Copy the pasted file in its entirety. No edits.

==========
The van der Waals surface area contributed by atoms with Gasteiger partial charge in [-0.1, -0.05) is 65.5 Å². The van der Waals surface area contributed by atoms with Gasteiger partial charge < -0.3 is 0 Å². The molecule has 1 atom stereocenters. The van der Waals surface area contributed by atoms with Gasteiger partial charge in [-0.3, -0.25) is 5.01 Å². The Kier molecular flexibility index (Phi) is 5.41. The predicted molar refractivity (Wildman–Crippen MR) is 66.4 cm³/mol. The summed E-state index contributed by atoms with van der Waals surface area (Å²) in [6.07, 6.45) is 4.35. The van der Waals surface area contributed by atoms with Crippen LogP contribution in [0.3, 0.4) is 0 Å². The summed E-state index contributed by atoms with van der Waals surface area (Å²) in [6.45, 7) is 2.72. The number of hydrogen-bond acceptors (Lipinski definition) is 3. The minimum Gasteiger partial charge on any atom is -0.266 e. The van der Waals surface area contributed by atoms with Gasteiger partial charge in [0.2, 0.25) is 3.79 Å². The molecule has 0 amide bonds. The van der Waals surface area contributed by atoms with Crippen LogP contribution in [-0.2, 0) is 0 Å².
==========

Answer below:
The van der Waals surface area contributed by atoms with Gasteiger partial charge in [-0.1, -0.05) is 65.5 Å². The van der Waals surface area contributed by atoms with Gasteiger partial charge < -0.3 is 0 Å². The molecule has 1 atom stereocenters. The van der Waals surface area contributed by atoms with Gasteiger partial charge in [-0.3, -0.25) is 5.01 Å². The Kier molecular flexibility index (Phi) is 5.41. The predicted molar refractivity (Wildman–Crippen MR) is 66.4 cm³/mol. The summed E-state index contributed by atoms with van der Waals surface area (Å²) in [6.07, 6.45) is 4.35. The van der Waals surface area contributed by atoms with Crippen LogP contribution in [0.3, 0.4) is 0 Å². The summed E-state index contributed by atoms with van der Waals surface area (Å²) in [6.45, 7) is 2.72. The number of hydrogen-bond acceptors (Lipinski definition) is 3. The minimum Gasteiger partial charge on any atom is -0.266 e. The van der Waals surface area contributed by atoms with Gasteiger partial charge in [0.2, 0.25) is 3.79 Å². The molecule has 0 amide bonds. The van der Waals surface area contributed by atoms with Crippen LogP contribution in [-0.2, 0) is 0 Å².